Learn to compare text files at the Linux command line.
Linux diff command summary with examples (3:46)
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Our thirty-fourth word, or command to memorize is
diff from our category
diff allows you to compare lines of
Recall from previous videos, we've been exploring text editing and
diff is another useful skill here.
Before we start, it helps to think of commands as mini programs and
most follow this structure:
command -option(s) argument(s).
diff command has nearly
50 options, and the arguments are the files or
directories of files you'd like to compare.
Like most commands, help is available with double-dash
diff command has so many options
because files often come with a variety of codes for ends of lines and
field delimiters for example. The
option allows you to visualize changes in two columns.
So why is
diff an important command?
Well, you might be in a situation where you need to validate edits,
backups and progress on a project.
And now you know how to do that.
Okay, the best way to embed this in your memory is by typing in your own terminal window.
Find this on your Mac using a program called Terminal. On Linux use Terminal or Konsole, and currently Microsoft is adding this functionality to Windows.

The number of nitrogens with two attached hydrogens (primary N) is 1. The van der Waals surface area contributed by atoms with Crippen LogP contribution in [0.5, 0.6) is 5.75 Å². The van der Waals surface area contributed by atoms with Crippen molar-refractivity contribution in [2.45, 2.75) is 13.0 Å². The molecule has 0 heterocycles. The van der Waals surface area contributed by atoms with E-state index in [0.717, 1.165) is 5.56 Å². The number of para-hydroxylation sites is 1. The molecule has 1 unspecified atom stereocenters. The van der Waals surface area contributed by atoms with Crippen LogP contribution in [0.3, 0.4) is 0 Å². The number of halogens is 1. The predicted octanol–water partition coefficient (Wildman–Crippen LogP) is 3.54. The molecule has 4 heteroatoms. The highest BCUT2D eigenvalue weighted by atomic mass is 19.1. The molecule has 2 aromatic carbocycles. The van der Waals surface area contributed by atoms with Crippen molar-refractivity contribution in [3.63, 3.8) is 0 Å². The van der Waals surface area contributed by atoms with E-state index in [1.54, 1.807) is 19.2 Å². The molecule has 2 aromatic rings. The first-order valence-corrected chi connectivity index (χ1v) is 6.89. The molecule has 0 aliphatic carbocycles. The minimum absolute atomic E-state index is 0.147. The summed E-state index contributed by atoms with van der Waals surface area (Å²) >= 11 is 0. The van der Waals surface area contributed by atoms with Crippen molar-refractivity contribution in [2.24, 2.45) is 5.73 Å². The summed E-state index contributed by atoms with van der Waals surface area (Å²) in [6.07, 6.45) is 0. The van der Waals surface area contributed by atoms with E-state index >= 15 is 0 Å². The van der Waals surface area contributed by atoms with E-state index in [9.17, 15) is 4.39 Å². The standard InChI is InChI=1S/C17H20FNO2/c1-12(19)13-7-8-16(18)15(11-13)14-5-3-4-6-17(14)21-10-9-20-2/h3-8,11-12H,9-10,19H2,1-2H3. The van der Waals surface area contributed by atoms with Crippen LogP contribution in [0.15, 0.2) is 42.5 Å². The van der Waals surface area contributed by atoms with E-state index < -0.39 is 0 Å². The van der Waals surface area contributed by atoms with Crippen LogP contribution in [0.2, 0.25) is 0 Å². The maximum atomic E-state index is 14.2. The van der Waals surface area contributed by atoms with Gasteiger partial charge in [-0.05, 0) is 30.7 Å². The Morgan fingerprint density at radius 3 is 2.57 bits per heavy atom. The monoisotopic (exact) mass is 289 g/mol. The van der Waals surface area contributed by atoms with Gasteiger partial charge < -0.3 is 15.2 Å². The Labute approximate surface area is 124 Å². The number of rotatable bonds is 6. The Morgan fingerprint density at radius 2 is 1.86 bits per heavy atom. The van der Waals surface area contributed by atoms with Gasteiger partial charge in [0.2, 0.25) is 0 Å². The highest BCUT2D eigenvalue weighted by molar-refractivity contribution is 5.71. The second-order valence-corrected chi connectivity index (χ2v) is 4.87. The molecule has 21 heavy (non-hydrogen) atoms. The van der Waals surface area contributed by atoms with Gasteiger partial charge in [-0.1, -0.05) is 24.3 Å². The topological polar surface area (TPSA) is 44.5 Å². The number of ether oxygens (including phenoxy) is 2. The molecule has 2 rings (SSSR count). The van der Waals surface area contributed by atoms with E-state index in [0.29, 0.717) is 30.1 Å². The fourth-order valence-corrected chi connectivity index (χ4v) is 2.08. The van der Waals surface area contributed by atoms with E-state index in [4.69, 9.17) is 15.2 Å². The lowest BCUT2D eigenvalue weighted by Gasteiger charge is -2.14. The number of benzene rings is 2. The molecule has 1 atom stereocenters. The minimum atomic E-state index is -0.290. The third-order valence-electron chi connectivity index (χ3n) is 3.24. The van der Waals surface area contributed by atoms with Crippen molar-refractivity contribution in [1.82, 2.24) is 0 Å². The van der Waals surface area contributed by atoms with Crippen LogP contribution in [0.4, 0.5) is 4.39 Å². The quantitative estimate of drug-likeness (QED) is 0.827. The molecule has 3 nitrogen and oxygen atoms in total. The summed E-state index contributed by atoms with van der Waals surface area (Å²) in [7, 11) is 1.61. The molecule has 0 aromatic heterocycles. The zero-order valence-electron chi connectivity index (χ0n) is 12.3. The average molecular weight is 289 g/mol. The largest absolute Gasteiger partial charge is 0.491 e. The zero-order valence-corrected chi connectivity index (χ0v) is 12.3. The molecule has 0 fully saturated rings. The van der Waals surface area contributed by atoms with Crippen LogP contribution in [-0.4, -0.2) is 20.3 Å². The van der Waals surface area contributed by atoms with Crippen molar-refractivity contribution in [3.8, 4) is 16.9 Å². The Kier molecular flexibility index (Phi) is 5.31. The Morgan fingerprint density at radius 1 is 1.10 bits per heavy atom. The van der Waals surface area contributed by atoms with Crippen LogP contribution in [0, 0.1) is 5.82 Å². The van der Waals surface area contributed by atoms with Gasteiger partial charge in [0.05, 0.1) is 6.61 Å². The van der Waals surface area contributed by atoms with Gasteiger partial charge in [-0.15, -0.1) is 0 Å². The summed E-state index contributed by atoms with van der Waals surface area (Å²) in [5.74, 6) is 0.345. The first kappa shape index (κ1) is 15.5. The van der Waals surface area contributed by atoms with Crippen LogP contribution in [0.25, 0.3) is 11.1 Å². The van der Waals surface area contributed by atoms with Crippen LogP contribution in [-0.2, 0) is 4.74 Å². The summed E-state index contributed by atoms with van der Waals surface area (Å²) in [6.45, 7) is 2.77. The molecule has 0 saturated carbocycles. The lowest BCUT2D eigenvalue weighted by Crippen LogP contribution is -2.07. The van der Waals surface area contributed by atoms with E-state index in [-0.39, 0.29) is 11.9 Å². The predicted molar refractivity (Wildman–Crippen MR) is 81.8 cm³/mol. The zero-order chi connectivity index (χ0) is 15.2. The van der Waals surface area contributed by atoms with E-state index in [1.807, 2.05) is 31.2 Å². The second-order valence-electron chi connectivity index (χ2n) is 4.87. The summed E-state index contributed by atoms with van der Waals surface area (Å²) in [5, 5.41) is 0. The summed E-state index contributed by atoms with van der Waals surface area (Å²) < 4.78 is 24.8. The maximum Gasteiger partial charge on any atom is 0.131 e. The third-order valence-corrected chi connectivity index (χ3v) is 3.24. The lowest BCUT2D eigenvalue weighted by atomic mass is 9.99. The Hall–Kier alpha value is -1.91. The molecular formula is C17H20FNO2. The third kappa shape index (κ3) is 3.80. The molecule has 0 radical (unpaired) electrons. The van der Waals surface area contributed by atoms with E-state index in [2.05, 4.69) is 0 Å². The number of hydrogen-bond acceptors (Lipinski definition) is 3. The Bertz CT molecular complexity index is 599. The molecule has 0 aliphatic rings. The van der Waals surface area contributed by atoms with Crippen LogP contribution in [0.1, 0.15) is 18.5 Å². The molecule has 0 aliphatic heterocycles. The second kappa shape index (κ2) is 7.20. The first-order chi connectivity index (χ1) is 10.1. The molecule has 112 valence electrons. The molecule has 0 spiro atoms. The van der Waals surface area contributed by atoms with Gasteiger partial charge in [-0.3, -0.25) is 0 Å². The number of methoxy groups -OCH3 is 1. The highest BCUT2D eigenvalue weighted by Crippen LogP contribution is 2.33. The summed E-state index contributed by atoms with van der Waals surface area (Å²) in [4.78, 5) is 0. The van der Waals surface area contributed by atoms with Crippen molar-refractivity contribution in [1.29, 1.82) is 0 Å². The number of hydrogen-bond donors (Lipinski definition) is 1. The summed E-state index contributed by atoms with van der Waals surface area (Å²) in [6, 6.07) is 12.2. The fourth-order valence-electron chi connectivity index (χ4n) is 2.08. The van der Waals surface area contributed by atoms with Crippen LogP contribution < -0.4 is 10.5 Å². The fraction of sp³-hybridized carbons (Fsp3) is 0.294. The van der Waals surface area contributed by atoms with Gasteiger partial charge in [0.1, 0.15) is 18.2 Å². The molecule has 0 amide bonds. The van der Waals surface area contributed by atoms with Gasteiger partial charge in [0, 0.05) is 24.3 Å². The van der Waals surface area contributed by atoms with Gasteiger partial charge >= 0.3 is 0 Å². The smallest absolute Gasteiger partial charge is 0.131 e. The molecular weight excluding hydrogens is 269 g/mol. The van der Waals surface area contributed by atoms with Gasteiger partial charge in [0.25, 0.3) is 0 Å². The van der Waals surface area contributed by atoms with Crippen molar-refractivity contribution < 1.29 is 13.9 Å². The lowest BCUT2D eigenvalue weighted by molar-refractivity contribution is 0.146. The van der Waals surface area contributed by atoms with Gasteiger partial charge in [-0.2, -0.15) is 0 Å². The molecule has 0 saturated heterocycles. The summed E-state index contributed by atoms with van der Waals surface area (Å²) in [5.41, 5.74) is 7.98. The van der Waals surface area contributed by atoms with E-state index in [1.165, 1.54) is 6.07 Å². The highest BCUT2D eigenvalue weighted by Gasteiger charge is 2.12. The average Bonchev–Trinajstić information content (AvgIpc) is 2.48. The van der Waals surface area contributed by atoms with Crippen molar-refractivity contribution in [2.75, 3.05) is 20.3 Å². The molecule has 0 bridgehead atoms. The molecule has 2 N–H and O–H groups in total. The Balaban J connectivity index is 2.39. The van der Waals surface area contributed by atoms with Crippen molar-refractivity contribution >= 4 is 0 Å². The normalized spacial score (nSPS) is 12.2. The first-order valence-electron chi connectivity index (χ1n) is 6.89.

Here we go. Let's start by copying
Then edit video35.txt using
Recall, in video 16, we used the
command to change the date from the 10th to the 9th, let's change that
back to the 10th to make it accurate.
File video35.txt (before).
Ctrl-x to close,
Enter to save.
File video35.txt (after).
Next, let's do a
diff -y the
video34.txt, the output
Notice this mark here
And last, let's go optionless and interpret.
Think of the
diff command as saying
"what needs to be done to the input file to make it look like the
output file?" There are three possible letters,
a for add,
c for change, and
d for delete. So this means, change
line 3 of the input file, to line 3 of the output file.
Okay now you know how to use
And you know the syntax for commands, options and arguments.
One last tip about the
So with nearly 50 options, see the capabilities in the manual page, and
tune in for video 35.
Okay, thanks for visiting today. I hope this was a helpful
introduction to the
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cutcommand, hit Back.
comm, click Next.